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Beavis, PA, Henderson, MA, Giuffrida, L, Mills, JK, Sek, K, Cross, RS, Davenport, AJ, John, LB, Mardiana, S, Slaney, CY, Johnstone, RW, Trapani, JA, Stagg, J, Loi, S, Kats, L, Gyorki, DE, Kershaw, MH & Darcy, PK 2017, 'Targeting the adenosine 2A receptor enhances chimeric antigen receptor T cell efficacy', Journal of Clinical Investigation, vol. 127, no. 3, pp. 929-941. https://doi.org/10.1172/JCI89455

Targeting the adenosine 2A receptor enhances chimeric antigen receptor T cell efficacy. / Beavis, Paul A.; Henderson, Melissa A.; Giuffrida, Lauren; Mills, Jane K.; Sek, Kevin; Cross, Ryan S.; Davenport, Alexander J; John, Liza B; Mardiana, Sherly; Slaney, Clare Y.; Johnstone, Ricky W; Trapani, Joseph A.; Stagg, John; Loi, Sherene; Kats, Lev; Gyorki, David E; Kershaw, Michael H.; Darcy, Phillip K.

In: Journal of Clinical Investigation, Vol. 127, No. 3, 01.03.2017, p. 929-941.

Research output: Contribution to journalArticleResearchpeer-review

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AU - Beavis, Paul A.

AU - Henderson, Melissa A.

AU - Giuffrida, Lauren

AU - Mills, Jane K.

AU - Sek, Kevin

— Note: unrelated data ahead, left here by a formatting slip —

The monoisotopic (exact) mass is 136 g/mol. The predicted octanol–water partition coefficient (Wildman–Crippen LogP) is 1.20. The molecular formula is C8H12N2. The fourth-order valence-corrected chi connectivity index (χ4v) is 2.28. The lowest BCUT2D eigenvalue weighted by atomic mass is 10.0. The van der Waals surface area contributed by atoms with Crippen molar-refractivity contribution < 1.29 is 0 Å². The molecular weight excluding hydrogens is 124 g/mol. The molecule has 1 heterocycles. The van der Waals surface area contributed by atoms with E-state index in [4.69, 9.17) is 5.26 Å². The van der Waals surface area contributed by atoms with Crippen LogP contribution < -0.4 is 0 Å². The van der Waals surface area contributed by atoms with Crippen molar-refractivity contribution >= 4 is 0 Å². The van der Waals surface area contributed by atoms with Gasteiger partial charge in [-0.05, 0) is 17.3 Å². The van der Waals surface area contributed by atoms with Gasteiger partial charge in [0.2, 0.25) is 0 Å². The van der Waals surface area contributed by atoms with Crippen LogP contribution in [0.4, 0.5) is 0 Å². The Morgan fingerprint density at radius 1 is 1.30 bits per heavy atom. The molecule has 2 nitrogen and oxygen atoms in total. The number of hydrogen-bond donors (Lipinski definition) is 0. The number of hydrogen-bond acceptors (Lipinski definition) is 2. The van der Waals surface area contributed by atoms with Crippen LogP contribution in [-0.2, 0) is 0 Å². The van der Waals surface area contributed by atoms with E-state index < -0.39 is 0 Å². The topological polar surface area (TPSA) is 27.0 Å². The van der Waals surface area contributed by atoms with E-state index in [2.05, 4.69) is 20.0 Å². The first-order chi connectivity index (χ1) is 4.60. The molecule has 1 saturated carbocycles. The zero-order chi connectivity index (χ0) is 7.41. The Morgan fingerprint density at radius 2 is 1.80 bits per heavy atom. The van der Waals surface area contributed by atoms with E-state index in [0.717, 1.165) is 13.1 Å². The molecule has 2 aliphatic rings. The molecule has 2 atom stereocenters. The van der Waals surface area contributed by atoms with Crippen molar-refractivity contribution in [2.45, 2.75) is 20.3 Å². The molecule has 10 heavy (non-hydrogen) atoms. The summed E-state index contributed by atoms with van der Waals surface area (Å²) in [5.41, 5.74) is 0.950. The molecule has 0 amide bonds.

AU - Cross, Ryan S.

AU - Davenport, Alexander J

AU - John, Liza B

AU - Mardiana, Sherly

AU - Slaney, Clare Y.

AU - Johnstone, Ricky W

AU - Trapani, Joseph A.

AU - Stagg, John

AU - Loi, Sherene

AU - Kats, Lev

AU - Gyorki, David E

AU - Kershaw, Michael H.

AU - Darcy, Phillip K.

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AB - Chimeric antigen receptor (CAR) T cells have been highly successful in treating hematological malignancies, including acute and chronic lymphoblastic leukemia. However, treatment of solid tumors using CAR T cells has been largely unsuccessful to date, partly because of tumor-induced immunosuppressive mechanisms, including adenosine production. Previous studies have shown that adenosine generated by tumor cells potently inhibits endogenous antitumor T cell responses through activation of adenosine 2A receptors (A2ARs). Herein, we have observed that CAR activation resulted in increased A2AR expression and suppression of both murine and human CAR T cells. This was reversible using either A2AR antagonists or genetic targeting of A2AR using shRNA. In 2 syngeneic HER2+ self-antigen tumor models, we found that either genetic or pharmacological targeting of the A2AR profoundly increased CAR T cell efficacy, particularly when combined with PD-1 blockade. Mechanistically, this was associated with increased cytokine production of CD8+ CAR T cells and increased activation of both CD8+ and CD4+ CAR T cells. Given the known clinical relevance of the CD73/adenosine pathway in several solid tumor types, and the initiation of phase I trials for A2AR antagonists in oncology, this approach has high translational potential to enhance CAR T cell efficacy in several cancer types.

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Beavis PA, Henderson MA, Giuffrida L, Mills JK, Sek K, Cross RS et al. Targeting the adenosine 2A receptor enhances chimeric antigen receptor T cell efficacy. Journal of Clinical Investigation. 2017 Mar 1;127(3):929-941. https://doi.org/10.1172/JCI89455